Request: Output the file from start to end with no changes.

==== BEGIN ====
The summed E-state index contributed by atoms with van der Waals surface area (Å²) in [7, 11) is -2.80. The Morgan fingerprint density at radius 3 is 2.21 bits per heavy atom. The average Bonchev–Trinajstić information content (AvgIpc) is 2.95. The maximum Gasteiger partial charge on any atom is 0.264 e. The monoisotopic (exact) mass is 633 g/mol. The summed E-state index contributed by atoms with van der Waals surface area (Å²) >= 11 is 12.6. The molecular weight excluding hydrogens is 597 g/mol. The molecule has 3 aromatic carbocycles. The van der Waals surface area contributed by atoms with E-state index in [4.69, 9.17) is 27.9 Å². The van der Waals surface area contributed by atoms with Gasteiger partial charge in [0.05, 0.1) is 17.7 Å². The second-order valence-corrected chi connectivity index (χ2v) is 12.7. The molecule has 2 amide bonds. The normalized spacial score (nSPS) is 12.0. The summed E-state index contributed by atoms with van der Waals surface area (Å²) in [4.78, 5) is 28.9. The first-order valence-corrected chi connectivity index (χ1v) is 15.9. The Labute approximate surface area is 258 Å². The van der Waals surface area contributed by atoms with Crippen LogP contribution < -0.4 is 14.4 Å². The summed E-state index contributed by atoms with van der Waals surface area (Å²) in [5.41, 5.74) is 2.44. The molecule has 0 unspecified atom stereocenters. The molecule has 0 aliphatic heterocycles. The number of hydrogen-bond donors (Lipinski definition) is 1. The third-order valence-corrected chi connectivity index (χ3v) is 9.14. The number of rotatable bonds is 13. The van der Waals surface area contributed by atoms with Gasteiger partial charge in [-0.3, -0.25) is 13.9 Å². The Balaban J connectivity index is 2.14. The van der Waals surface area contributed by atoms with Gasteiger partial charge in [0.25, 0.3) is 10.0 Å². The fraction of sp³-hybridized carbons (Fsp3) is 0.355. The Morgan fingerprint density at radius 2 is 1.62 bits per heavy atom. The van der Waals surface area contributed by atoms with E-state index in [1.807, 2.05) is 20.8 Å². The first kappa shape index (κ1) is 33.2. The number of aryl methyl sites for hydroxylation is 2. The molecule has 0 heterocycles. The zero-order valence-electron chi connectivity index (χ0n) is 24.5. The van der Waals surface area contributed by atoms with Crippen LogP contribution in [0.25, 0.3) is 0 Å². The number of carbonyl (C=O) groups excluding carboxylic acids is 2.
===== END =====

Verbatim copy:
The summed E-state index contributed by atoms with van der Waals surface area (Å²) in [7, 11) is -2.80. The Morgan fingerprint density at radius 3 is 2.21 bits per heavy atom. The average Bonchev–Trinajstić information content (AvgIpc) is 2.95. The maximum Gasteiger partial charge on any atom is 0.264 e. The monoisotopic (exact) mass is 633 g/mol. The summed E-state index contributed by atoms with van der Waals surface area (Å²) >= 11 is 12.6. The molecular weight excluding hydrogens is 597 g/mol. The molecule has 3 aromatic carbocycles. The van der Waals surface area contributed by atoms with E-state index in [4.69, 9.17) is 27.9 Å². The van der Waals surface area contributed by atoms with Gasteiger partial charge in [0.05, 0.1) is 17.7 Å². The second-order valence-corrected chi connectivity index (χ2v) is 12.7. The molecule has 2 amide bonds. The normalized spacial score (nSPS) is 12.0. The summed E-state index contributed by atoms with van der Waals surface area (Å²) in [4.78, 5) is 28.9. The first-order valence-corrected chi connectivity index (χ1v) is 15.9. The Labute approximate surface area is 258 Å². The van der Waals surface area contributed by atoms with Crippen LogP contribution < -0.4 is 14.4 Å². The summed E-state index contributed by atoms with van der Waals surface area (Å²) in [5.41, 5.74) is 2.44. The molecule has 0 unspecified atom stereocenters. The molecule has 0 aliphatic heterocycles. The number of hydrogen-bond donors (Lipinski definition) is 1. The third-order valence-corrected chi connectivity index (χ3v) is 9.14. The number of rotatable bonds is 13. The van der Waals surface area contributed by atoms with Gasteiger partial charge in [-0.3, -0.25) is 13.9 Å². The Balaban J connectivity index is 2.14. The van der Waals surface area contributed by atoms with Gasteiger partial charge in [0.25, 0.3) is 10.0 Å². The fraction of sp³-hybridized carbons (Fsp3) is 0.355. The Morgan fingerprint density at radius 2 is 1.62 bits per heavy atom. The van der Waals surface area contributed by atoms with E-state index in [1.807, 2.05) is 20.8 Å². The first kappa shape index (κ1) is 33.2. The number of aryl methyl sites for hydroxylation is 2. The molecule has 0 heterocycles. The zero-order valence-electron chi connectivity index (χ0n) is 24.5. The van der Waals surface area contributed by atoms with Crippen LogP contribution in [0.25, 0.3) is 0 Å². The number of carbonyl (C=O) groups excluding carboxylic acids is 2.